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Let $V$ be a finite dimensional vector space over an infinite field $k$. The ring of polynomial functions on $V$ is the subalgebra of the $k$-algebra of all functions $V\to k$ generated by the dual space $V^*$, and is denoted by $k[V]$.

Let $(e_1,\dots,e_n)$ be an ordered basis of $V$ and let $(f_1,\dots,f_n)$ be its dual basis, then an element of $k[V]$ is a polynomial in $f_1,\dots,f_n$. We can then define a (formal) derivative as follows: First, fix $i\in\{1,\dots,n\}$ and define $$ \partial_{e_i}(f_1^{r_1}\cdots f_{i-1}^{r_{i-1}}f_i^{r_i}f_{i+1}^{r_{i+1}}\cdots f_n^{r_n}) = r_i f_1^{r_1}\cdots f_{i-1}^{r_{i-1}}f_i^{r_i-1}f_{i+1}^{r_{i+1}}\cdots f_n^{r_n}, $$ for all $r_1,\dots,r_n\in \mathbb{Z}_{\geq 0}$. Extending by linearity we obtain a well defined derivation $\partial_{e_i}:k[V]\to k[V]$. Then for $v\in V$, write $$ v = \sum_{i=1}^n a_i e_i, \qquad a_1,\dots,a_n\in k $$ and define $$ \partial_v(f) = \sum_{i=1}^n a_i \partial_{e_i}(f), \qquad \forall f\in k[V]. $$

When we take $V=k^n$ and $(e_1,\dots,e_n)$ as the canonical ordered basis, the $i$-th vector in the dual basis is the coordinate function $x_i:k^n\to k$ given by $x_i(a_1,\dots,a_n) = a_i$, and $k[V]$ is precisely the polynomial ring $k[x_1,\dots,x_n]$ and the derivation $\partial_v$ coincides with the known formal directional derivative on that polynomial ring.

The main issue with this definition is that it depends on the chosen basis $(e_1,\dots,e_n)$. I would like to know if there is a basis-free definition of the derivative $\partial_v$ for a ring of polynomial functions $k[V]$ on a finite dimensional vector space $V$ over an infinite field $k$.

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    $\begingroup$ You should really assume $k$ is infinite here or else the representation of an element of $k[V]$ as a polynomial in the $f_i$ is not unique. (Or, if you allow $k$ to be finite, you need to change your definition of $k[V]$ to be something that gives "formal" polynomials instead of functions $V\to k$.) $\endgroup$ Apr 26, 2020 at 2:43
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    $\begingroup$ Have you tried to see if your definition is natural with respect to vector space isomorphism? $\endgroup$ Apr 26, 2020 at 2:49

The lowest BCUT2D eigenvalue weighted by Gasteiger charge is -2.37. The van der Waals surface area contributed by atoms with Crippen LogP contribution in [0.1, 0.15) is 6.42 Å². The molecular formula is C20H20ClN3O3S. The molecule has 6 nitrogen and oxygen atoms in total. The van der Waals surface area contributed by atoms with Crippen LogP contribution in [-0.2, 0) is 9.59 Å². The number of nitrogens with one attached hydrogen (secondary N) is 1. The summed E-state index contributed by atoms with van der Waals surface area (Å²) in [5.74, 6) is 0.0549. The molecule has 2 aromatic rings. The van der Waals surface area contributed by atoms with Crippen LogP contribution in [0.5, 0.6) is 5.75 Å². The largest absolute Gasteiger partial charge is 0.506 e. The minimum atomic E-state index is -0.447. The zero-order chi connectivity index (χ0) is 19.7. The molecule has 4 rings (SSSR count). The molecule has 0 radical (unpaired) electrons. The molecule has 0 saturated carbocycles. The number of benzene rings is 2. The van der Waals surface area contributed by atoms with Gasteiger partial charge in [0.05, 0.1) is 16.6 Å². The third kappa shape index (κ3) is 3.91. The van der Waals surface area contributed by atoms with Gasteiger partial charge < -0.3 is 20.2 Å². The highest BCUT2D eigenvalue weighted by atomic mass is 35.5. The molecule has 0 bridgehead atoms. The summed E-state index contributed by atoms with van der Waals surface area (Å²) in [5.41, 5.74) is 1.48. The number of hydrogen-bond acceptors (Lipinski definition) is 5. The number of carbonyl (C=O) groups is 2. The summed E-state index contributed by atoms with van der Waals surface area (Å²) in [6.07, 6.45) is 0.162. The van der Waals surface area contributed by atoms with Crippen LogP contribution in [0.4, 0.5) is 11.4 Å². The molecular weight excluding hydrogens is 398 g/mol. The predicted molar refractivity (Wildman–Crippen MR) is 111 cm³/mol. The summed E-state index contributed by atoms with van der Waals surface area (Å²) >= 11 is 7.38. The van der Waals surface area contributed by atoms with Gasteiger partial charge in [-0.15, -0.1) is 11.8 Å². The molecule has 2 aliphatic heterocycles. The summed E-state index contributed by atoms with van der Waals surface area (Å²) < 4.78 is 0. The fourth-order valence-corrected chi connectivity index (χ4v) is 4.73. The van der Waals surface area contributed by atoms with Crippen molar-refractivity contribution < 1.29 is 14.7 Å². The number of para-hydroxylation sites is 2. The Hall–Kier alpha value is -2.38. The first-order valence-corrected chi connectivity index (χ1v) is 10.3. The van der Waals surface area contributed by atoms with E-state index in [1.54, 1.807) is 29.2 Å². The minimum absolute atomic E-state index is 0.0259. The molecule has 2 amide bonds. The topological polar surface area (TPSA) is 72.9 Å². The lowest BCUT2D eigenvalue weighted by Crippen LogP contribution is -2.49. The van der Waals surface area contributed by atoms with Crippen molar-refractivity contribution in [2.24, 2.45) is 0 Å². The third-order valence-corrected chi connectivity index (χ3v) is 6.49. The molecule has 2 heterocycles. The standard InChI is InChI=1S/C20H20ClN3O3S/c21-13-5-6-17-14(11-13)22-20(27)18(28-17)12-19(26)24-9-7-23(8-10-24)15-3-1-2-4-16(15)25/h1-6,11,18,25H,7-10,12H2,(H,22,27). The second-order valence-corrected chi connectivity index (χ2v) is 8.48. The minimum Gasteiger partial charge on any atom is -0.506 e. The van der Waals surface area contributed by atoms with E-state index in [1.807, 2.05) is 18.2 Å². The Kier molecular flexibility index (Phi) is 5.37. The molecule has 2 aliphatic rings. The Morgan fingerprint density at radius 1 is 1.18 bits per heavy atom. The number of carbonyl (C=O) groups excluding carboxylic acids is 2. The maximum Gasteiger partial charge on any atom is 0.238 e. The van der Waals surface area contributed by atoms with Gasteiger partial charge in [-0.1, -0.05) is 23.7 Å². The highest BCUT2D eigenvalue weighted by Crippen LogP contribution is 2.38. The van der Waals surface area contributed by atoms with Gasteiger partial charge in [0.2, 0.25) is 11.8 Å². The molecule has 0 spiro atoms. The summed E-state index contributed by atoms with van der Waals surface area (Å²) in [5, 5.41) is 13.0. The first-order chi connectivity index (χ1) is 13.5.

• $\begingroup$ @EricWofsey you're right! I added the condition of the field $k$ to be infinite. Thanks! $\endgroup$
    – Albert
    Apr 26, 2020 at 3:05
  • $\begingroup$ @EthanDlugie I didn't, but I'll try! Thanks! $\endgroup$
    – Albert
    Apr 26, 2020 at 3:05

1 Answer 1

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Well, you could just define $\partial_v$ as the unique $k$-linear derivation on $k[V]$ such that $\partial_v(f)=f(v)$ for all $f\in V^*$. Of course, you have to prove that such a derivation actually exists (and is unique, but that part is easy), and for that you probably want to pick a basis, but the definition itself does not involve a basis.

Another possibility is to just adapt the classical calculus definition. First, note that if $f\in k[V]$ and $v\in V$, then the function $x\mapsto f(x+v)$ is also in $k[V]$ (this is clear if $f\in V^*$, and remains true if you take products and linear combinations). Now given $f\in k[V]$ and $v\in V$, you can define a function $g:k\to k[V]$ by $g(t)=(x\mapsto f(x+tv))$, and $g$ will actually be a polynomial function, i.e. a function of the form $g(t)=\sum_{k=0}^m c_kt^k$ for $c_k\in k[V]$ (again, this is clear if $f\in V^*$ and remains true if you take products and linear combinations). You can then define $\partial_v f$ to be the linear coefficient $c_1$ of this polynomial $g$. (Observing that $c_0=g(0)=f$, this linear coefficient is just what you get by taking the quotient $\frac{f(x+tv)-f(x)}{t}$ as a polynomial in $t$ and then plugging in $t=0$.)

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